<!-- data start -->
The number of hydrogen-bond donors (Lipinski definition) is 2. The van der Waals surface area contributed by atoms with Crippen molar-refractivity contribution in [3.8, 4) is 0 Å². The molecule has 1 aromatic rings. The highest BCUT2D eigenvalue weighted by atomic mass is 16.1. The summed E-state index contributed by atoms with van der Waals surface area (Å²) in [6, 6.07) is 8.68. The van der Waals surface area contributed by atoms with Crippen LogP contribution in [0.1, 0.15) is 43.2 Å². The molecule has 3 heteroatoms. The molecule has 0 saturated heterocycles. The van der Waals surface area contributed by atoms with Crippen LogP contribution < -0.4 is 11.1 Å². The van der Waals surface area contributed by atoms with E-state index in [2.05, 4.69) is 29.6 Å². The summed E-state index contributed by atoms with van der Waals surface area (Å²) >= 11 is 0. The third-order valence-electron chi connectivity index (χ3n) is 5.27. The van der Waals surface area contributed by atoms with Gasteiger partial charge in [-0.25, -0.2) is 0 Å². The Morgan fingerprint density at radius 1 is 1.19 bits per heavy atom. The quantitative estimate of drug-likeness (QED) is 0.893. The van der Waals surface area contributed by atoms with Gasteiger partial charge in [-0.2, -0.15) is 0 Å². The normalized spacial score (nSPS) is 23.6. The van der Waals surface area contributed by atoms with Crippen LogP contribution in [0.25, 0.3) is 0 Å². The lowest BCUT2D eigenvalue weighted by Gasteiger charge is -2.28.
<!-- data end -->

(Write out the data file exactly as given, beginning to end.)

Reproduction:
The number of hydrogen-bond donors (Lipinski definition) is 2. The van der Waals surface area contributed by atoms with Crippen molar-refractivity contribution in [3.8, 4) is 0 Å². The molecule has 1 aromatic rings. The highest BCUT2D eigenvalue weighted by atomic mass is 16.1. The summed E-state index contributed by atoms with van der Waals surface area (Å²) in [6, 6.07) is 8.68. The van der Waals surface area contributed by atoms with Crippen LogP contribution in [0.1, 0.15) is 43.2 Å². The molecule has 3 heteroatoms. The molecule has 0 saturated heterocycles. The van der Waals surface area contributed by atoms with Crippen LogP contribution < -0.4 is 11.1 Å². The van der Waals surface area contributed by atoms with E-state index in [2.05, 4.69) is 29.6 Å². The summed E-state index contributed by atoms with van der Waals surface area (Å²) >= 11 is 0. The third-order valence-electron chi connectivity index (χ3n) is 5.27. The van der Waals surface area contributed by atoms with Gasteiger partial charge in [-0.25, -0.2) is 0 Å². The Morgan fingerprint density at radius 1 is 1.19 bits per heavy atom. The quantitative estimate of drug-likeness (QED) is 0.893. The van der Waals surface area contributed by atoms with Gasteiger partial charge in [-0.2, -0.15) is 0 Å². The normalized spacial score (nSPS) is 23.6. The van der Waals surface area contributed by atoms with Crippen LogP contribution in [0.25, 0.3) is 0 Å². The lowest BCUT2D eigenvalue weighted by Gasteiger charge is -2.28.